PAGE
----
[Numpy-discussion] SSEPlus + Framewave

David Cournapeau cournape@gmail....
Wed Aug 13 10:34:29 CDT 2008

On Wed, Aug 13, 2008 at 8:27 AM, Holger Rapp <Rapp@mrt.uka.de> wrote:
>> You have to detect the presence of the library. If there are no such
>> framework, you have to compile the module again (and for scipy under
>> Windows, it is not simple). So developing a good plugin framework will
>> help people code fast libraries plugins if it is possible, there will
>> be only one module and not one for Intel/AMD/Atlas/CUDA/... thus less
>> bugs, ...
> Well Cuda might not be available everywhere, so a plugin architecture
> might provide usefull
> in this case (though i doubt that it would be easier than to just have
> some packagers responsible
> for offering python with this enabled to download). But Waveframe for
> example works readily on all
> I386 architecture out of the box and without any configuration. Given
> that there would be support for it in
> python, why would someone choose to disable it since it has no
> downsides? Why would you provide
> it as a plugin if you would ship it always?

The way I see things is that we would not ship plugins, we would ship
numpy, but internally it uses plugins so that it can select things at
runtime. Again, matlab does it this way: it uses (used to ?) ATLAS,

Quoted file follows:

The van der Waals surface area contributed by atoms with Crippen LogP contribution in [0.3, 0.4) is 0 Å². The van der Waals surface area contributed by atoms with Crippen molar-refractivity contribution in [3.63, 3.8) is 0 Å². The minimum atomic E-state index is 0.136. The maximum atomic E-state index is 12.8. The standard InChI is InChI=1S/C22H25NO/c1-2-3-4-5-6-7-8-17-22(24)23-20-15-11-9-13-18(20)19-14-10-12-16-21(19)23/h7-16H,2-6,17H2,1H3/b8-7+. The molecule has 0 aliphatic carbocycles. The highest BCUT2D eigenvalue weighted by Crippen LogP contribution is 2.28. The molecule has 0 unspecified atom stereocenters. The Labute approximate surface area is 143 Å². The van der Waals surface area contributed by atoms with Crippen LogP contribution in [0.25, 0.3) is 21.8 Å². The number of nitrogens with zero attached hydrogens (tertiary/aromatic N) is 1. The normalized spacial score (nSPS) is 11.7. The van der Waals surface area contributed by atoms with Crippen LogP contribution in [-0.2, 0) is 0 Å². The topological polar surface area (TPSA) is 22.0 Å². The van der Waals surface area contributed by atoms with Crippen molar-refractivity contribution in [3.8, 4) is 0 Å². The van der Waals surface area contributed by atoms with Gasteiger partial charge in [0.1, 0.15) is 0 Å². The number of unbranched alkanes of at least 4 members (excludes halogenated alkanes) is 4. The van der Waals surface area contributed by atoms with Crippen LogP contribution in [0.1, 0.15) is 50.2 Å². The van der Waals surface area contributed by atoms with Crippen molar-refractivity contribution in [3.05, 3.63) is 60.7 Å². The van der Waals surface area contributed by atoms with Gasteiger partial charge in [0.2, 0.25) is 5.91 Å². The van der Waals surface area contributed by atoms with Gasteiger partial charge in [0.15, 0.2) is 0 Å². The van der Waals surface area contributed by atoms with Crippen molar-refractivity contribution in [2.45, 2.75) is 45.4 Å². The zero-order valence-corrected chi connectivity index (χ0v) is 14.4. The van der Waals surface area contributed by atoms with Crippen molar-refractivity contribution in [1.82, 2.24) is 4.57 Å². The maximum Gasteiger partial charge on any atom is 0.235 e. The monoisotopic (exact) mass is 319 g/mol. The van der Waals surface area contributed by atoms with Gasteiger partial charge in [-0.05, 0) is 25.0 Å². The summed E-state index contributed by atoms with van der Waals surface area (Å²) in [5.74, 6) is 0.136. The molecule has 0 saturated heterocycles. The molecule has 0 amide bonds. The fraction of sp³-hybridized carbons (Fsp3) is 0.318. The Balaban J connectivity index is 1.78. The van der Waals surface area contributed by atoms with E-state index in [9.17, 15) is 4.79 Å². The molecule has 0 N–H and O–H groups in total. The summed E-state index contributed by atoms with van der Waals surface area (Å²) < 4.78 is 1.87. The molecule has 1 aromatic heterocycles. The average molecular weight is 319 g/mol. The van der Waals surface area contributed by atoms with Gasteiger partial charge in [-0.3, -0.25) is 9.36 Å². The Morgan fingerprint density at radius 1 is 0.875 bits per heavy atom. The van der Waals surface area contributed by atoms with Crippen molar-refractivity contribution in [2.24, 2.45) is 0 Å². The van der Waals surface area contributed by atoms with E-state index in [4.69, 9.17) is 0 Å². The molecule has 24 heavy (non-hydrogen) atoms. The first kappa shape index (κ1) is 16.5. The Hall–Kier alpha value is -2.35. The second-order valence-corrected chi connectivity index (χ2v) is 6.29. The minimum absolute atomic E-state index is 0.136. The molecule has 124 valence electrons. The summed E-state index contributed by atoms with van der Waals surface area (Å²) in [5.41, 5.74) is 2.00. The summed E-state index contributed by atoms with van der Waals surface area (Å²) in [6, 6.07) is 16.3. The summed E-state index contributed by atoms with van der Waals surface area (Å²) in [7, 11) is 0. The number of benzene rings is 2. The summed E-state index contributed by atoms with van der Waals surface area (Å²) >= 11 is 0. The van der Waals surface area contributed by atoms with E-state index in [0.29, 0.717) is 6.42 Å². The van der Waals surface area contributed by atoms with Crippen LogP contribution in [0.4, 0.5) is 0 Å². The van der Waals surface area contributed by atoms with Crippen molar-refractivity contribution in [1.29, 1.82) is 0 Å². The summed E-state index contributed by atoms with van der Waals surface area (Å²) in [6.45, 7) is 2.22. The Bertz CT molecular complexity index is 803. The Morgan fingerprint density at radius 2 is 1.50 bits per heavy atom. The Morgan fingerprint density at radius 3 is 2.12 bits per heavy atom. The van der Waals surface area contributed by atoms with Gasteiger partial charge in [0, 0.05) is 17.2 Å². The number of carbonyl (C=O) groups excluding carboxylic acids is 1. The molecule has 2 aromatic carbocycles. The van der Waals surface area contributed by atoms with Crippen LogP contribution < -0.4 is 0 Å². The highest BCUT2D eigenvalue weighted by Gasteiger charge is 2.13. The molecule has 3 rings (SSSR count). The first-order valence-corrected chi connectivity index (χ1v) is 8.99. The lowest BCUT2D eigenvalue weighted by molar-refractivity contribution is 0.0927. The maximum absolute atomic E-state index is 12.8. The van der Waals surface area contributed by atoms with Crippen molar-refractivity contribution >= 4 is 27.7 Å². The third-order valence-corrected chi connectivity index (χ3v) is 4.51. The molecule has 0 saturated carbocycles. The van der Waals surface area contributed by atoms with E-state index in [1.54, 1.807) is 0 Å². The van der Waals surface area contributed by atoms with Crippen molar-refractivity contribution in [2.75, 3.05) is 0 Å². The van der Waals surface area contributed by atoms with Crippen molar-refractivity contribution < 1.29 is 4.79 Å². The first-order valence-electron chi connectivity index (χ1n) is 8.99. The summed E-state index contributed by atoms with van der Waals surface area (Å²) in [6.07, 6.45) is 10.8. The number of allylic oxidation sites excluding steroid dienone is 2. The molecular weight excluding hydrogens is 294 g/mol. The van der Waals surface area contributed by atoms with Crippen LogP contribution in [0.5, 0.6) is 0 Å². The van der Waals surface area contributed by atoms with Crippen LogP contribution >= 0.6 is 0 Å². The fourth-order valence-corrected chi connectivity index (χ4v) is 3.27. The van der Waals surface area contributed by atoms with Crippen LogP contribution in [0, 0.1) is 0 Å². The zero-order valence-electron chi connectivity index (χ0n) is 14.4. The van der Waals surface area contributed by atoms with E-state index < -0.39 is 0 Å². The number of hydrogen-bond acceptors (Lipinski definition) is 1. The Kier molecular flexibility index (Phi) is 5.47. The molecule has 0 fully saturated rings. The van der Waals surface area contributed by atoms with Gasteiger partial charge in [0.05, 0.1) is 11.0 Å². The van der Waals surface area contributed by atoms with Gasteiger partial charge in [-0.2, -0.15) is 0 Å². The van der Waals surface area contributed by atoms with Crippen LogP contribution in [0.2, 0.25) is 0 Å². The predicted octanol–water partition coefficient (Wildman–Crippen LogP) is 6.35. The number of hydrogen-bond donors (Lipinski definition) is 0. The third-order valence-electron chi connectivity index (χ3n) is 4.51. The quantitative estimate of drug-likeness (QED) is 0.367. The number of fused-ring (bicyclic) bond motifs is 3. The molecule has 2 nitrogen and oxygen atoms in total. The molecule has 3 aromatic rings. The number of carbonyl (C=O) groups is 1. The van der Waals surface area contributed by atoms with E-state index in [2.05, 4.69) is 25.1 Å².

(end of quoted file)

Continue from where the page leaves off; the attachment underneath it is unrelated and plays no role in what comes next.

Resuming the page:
but it runs on every architecture: it ships with several atlas, and
loads the right one at runtime.

We do depend, today, on libraries which are arch dependent. On
windows, it caused constant problems because ATLAS would crash on
machines without say SSE. We solved this by encompassing different
full numpy in the installer, each built with different atlas, and
install the right one at install time. For numpy, it is still ok
because it is small, but for scipy already, this is not so nice (I
build the binaries for 3 architectures right now: nothing, SSE2 and
SSE3, which means windows installer is potentially 3 times bigger than
a single binary).

> Same thought, different argumentation: If i have a cuda card, i
> probably do not want to use it for every possible calculation. For
> example array((2))**2 would be faster in software (or even faster with
> framewave support) then cuda (because cudas bottleneck is the
> datatransfer to the graphicscard, which only makes it usefull for huge
> arrays). The plugin would therefore be micromanaged or must offer some
> on/off toggle functionality; it would therefore not replace existing
> calls.

This is a mostly orthogonal issue: whether it is in a dynamically
loaded library or not internally, you will have to take care of this.



More information about the Numpy-discussion mailing list